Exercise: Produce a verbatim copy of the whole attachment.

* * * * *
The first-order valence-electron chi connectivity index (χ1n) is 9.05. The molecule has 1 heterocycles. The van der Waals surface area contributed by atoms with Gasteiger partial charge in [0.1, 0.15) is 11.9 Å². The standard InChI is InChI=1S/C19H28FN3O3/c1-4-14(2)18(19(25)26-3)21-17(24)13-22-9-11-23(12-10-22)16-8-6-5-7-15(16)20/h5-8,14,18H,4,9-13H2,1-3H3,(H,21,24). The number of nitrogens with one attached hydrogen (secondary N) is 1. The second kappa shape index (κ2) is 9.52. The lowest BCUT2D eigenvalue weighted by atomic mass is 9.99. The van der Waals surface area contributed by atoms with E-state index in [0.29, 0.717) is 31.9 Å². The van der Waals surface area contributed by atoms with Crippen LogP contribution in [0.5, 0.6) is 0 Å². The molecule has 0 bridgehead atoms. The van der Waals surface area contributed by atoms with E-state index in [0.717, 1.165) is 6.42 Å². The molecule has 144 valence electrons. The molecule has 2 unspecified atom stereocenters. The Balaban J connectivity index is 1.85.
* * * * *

The first-order valence-electron chi connectivity index (χ1n) is 9.05. The molecule has 1 heterocycles. The van der Waals surface area contributed by atoms with Gasteiger partial charge in [0.1, 0.15) is 11.9 Å². The standard InChI is InChI=1S/C19H28FN3O3/c1-4-14(2)18(19(25)26-3)21-17(24)13-22-9-11-23(12-10-22)16-8-6-5-7-15(16)20/h5-8,14,18H,4,9-13H2,1-3H3,(H,21,24). The number of nitrogens with one attached hydrogen (secondary N) is 1. The second kappa shape index (κ2) is 9.52. The lowest BCUT2D eigenvalue weighted by atomic mass is 9.99. The van der Waals surface area contributed by atoms with E-state index in [0.29, 0.717) is 31.9 Å². The van der Waals surface area contributed by atoms with Crippen LogP contribution in [0.5, 0.6) is 0 Å². The molecule has 0 bridgehead atoms. The van der Waals surface area contributed by atoms with E-state index in [0.717, 1.165) is 6.42 Å². The molecule has 144 valence electrons. The molecule has 2 unspecified atom stereocenters. The Balaban J connectivity index is 1.85.